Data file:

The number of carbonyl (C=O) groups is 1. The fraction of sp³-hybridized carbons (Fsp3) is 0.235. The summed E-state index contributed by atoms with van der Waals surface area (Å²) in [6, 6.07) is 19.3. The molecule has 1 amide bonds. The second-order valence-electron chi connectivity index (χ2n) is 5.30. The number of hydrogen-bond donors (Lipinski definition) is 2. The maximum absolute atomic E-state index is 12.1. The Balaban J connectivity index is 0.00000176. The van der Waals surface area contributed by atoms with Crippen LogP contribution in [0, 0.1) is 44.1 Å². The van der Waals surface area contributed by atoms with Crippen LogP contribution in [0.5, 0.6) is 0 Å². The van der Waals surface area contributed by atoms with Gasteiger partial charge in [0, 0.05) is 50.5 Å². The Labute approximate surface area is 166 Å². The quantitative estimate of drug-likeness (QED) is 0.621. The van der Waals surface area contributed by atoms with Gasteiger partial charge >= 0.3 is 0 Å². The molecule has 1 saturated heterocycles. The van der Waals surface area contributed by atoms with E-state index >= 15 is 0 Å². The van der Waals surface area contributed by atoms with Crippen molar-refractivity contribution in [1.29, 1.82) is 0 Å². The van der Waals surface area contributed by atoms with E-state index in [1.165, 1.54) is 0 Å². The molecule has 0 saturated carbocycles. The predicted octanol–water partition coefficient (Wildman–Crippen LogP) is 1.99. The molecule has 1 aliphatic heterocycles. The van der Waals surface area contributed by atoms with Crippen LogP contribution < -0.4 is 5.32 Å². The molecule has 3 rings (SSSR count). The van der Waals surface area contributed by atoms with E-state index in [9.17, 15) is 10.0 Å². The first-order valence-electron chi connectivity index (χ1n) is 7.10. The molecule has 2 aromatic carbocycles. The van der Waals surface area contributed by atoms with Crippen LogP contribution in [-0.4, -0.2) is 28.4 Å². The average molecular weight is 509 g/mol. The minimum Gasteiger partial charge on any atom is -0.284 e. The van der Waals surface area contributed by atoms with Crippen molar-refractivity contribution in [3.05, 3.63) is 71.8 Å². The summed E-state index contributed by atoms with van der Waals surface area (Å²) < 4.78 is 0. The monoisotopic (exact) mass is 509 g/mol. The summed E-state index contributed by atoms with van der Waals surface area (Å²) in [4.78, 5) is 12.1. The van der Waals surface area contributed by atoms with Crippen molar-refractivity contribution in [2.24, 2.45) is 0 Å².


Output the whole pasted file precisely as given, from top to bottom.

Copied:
The number of carbonyl (C=O) groups is 1. The fraction of sp³-hybridized carbons (Fsp3) is 0.235. The summed E-state index contributed by atoms with van der Waals surface area (Å²) in [6, 6.07) is 19.3. The molecule has 1 amide bonds. The second-order valence-electron chi connectivity index (χ2n) is 5.30. The number of hydrogen-bond donors (Lipinski definition) is 2. The maximum absolute atomic E-state index is 12.1. The Balaban J connectivity index is 0.00000176. The van der Waals surface area contributed by atoms with Crippen LogP contribution in [0, 0.1) is 44.1 Å². The van der Waals surface area contributed by atoms with Crippen LogP contribution in [0.5, 0.6) is 0 Å². The van der Waals surface area contributed by atoms with Gasteiger partial charge in [0, 0.05) is 50.5 Å². The Labute approximate surface area is 166 Å². The quantitative estimate of drug-likeness (QED) is 0.621. The van der Waals surface area contributed by atoms with Gasteiger partial charge >= 0.3 is 0 Å². The molecule has 1 saturated heterocycles. The van der Waals surface area contributed by atoms with E-state index >= 15 is 0 Å². The van der Waals surface area contributed by atoms with Crippen molar-refractivity contribution in [1.29, 1.82) is 0 Å². The van der Waals surface area contributed by atoms with E-state index in [1.165, 1.54) is 0 Å². The molecule has 0 saturated carbocycles. The predicted octanol–water partition coefficient (Wildman–Crippen LogP) is 1.99. The molecule has 1 aliphatic heterocycles. The van der Waals surface area contributed by atoms with Crippen LogP contribution < -0.4 is 5.32 Å². The molecule has 3 rings (SSSR count). The van der Waals surface area contributed by atoms with E-state index in [9.17, 15) is 10.0 Å². The first-order valence-electron chi connectivity index (χ1n) is 7.10. The molecule has 2 aromatic carbocycles. The van der Waals surface area contributed by atoms with Crippen LogP contribution in [-0.4, -0.2) is 28.4 Å². The average molecular weight is 509 g/mol. The minimum Gasteiger partial charge on any atom is -0.284 e. The van der Waals surface area contributed by atoms with Crippen molar-refractivity contribution in [3.05, 3.63) is 71.8 Å². The summed E-state index contributed by atoms with van der Waals surface area (Å²) < 4.78 is 0. The monoisotopic (exact) mass is 509 g/mol. The summed E-state index contributed by atoms with van der Waals surface area (Å²) in [4.78, 5) is 12.1. The van der Waals surface area contributed by atoms with Crippen molar-refractivity contribution in [2.24, 2.45) is 0 Å².